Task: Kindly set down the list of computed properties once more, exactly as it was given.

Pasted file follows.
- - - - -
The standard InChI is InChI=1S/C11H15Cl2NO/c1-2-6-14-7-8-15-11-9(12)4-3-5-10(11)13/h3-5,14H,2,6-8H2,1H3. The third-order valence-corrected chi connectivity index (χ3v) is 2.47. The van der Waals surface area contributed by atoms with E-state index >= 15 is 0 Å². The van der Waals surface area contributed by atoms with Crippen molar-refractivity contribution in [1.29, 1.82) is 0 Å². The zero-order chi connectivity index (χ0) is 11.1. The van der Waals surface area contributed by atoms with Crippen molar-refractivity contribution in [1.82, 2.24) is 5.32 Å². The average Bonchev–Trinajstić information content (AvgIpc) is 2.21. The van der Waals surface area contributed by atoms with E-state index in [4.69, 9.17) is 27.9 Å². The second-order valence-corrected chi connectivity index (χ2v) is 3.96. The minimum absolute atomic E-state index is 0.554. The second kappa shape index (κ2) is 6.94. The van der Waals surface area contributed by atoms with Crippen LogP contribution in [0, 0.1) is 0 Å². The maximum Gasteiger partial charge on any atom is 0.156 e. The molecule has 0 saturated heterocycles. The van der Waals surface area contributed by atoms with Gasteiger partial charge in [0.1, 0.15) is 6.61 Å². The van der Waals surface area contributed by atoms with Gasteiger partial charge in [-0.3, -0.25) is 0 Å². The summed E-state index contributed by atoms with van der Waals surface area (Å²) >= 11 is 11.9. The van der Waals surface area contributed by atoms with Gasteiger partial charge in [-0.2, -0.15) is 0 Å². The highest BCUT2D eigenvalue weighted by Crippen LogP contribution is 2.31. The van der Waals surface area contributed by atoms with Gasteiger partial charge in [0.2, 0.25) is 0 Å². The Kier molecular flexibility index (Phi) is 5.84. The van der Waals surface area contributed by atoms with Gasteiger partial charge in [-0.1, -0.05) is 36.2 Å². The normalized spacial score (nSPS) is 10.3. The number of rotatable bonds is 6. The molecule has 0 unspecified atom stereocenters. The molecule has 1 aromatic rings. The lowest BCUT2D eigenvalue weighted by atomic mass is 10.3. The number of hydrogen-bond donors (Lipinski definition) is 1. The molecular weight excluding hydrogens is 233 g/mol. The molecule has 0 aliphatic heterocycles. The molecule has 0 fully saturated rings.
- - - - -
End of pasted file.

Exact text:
The standard InChI is InChI=1S/C11H15Cl2NO/c1-2-6-14-7-8-15-11-9(12)4-3-5-10(11)13/h3-5,14H,2,6-8H2,1H3. The third-order valence-corrected chi connectivity index (χ3v) is 2.47. The van der Waals surface area contributed by atoms with E-state index >= 15 is 0 Å². The van der Waals surface area contributed by atoms with Crippen molar-refractivity contribution in [1.29, 1.82) is 0 Å². The zero-order chi connectivity index (χ0) is 11.1. The van der Waals surface area contributed by atoms with Crippen molar-refractivity contribution in [1.82, 2.24) is 5.32 Å². The average Bonchev–Trinajstić information content (AvgIpc) is 2.21. The van der Waals surface area contributed by atoms with E-state index in [4.69, 9.17) is 27.9 Å². The second-order valence-corrected chi connectivity index (χ2v) is 3.96. The minimum absolute atomic E-state index is 0.554. The second kappa shape index (κ2) is 6.94. The van der Waals surface area contributed by atoms with Crippen LogP contribution in [0, 0.1) is 0 Å². The maximum Gasteiger partial charge on any atom is 0.156 e. The molecule has 0 saturated heterocycles. The van der Waals surface area contributed by atoms with Gasteiger partial charge in [0.1, 0.15) is 6.61 Å². The van der Waals surface area contributed by atoms with Gasteiger partial charge in [-0.3, -0.25) is 0 Å². The summed E-state index contributed by atoms with van der Waals surface area (Å²) >= 11 is 11.9. The van der Waals surface area contributed by atoms with Gasteiger partial charge in [-0.2, -0.15) is 0 Å². The highest BCUT2D eigenvalue weighted by Crippen LogP contribution is 2.31. The van der Waals surface area contributed by atoms with Gasteiger partial charge in [0.2, 0.25) is 0 Å². The Kier molecular flexibility index (Phi) is 5.84. The van der Waals surface area contributed by atoms with Gasteiger partial charge in [-0.1, -0.05) is 36.2 Å². The normalized spacial score (nSPS) is 10.3. The number of rotatable bonds is 6. The molecule has 0 unspecified atom stereocenters. The molecule has 1 aromatic rings. The lowest BCUT2D eigenvalue weighted by atomic mass is 10.3. The number of hydrogen-bond donors (Lipinski definition) is 1. The molecular weight excluding hydrogens is 233 g/mol. The molecule has 0 aliphatic heterocycles. The molecule has 0 fully saturated rings.